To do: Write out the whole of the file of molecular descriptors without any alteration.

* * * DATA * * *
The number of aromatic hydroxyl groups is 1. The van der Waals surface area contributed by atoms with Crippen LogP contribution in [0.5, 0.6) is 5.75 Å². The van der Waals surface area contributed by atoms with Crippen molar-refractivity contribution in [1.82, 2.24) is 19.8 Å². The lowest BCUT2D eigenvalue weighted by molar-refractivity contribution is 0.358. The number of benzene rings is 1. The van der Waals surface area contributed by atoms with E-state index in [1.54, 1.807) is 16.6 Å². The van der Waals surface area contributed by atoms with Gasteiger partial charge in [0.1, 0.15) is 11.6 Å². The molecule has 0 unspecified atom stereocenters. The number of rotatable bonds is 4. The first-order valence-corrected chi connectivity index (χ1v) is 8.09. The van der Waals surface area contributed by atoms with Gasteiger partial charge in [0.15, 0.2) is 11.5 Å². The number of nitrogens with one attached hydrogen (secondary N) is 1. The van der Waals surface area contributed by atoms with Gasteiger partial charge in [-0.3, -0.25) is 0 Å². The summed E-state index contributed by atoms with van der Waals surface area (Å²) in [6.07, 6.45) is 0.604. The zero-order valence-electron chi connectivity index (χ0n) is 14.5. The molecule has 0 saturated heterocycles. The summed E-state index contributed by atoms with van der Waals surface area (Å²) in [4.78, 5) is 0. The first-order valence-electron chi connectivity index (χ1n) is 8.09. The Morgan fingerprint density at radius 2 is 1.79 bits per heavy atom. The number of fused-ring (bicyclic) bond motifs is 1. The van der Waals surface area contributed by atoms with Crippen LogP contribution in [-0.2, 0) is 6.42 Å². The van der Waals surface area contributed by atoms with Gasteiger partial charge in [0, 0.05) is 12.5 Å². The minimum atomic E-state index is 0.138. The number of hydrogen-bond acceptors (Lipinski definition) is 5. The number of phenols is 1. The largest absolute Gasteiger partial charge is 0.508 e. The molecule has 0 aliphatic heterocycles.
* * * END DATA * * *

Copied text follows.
The number of aromatic hydroxyl groups is 1. The van der Waals surface area contributed by atoms with Crippen LogP contribution in [0.5, 0.6) is 5.75 Å². The van der Waals surface area contributed by atoms with Crippen molar-refractivity contribution in [1.82, 2.24) is 19.8 Å². The lowest BCUT2D eigenvalue weighted by molar-refractivity contribution is 0.358. The number of benzene rings is 1. The van der Waals surface area contributed by atoms with E-state index in [1.54, 1.807) is 16.6 Å². The van der Waals surface area contributed by atoms with Gasteiger partial charge in [0.1, 0.15) is 11.6 Å². The molecule has 0 unspecified atom stereocenters. The number of rotatable bonds is 4. The first-order valence-corrected chi connectivity index (χ1v) is 8.09. The van der Waals surface area contributed by atoms with Gasteiger partial charge in [0.15, 0.2) is 11.5 Å². The number of nitrogens with one attached hydrogen (secondary N) is 1. The van der Waals surface area contributed by atoms with Gasteiger partial charge in [-0.3, -0.25) is 0 Å². The summed E-state index contributed by atoms with van der Waals surface area (Å²) in [6.07, 6.45) is 0.604. The zero-order valence-electron chi connectivity index (χ0n) is 14.5. The molecule has 0 saturated heterocycles. The summed E-state index contributed by atoms with van der Waals surface area (Å²) in [4.78, 5) is 0. The first-order valence-electron chi connectivity index (χ1n) is 8.09. The Morgan fingerprint density at radius 2 is 1.79 bits per heavy atom. The number of fused-ring (bicyclic) bond motifs is 1. The van der Waals surface area contributed by atoms with Crippen LogP contribution in [-0.2, 0) is 6.42 Å². The van der Waals surface area contributed by atoms with Gasteiger partial charge in [0, 0.05) is 12.5 Å². The minimum atomic E-state index is 0.138. The number of hydrogen-bond acceptors (Lipinski definition) is 5. The number of phenols is 1. The largest absolute Gasteiger partial charge is 0.508 e. The molecule has 0 aliphatic heterocycles.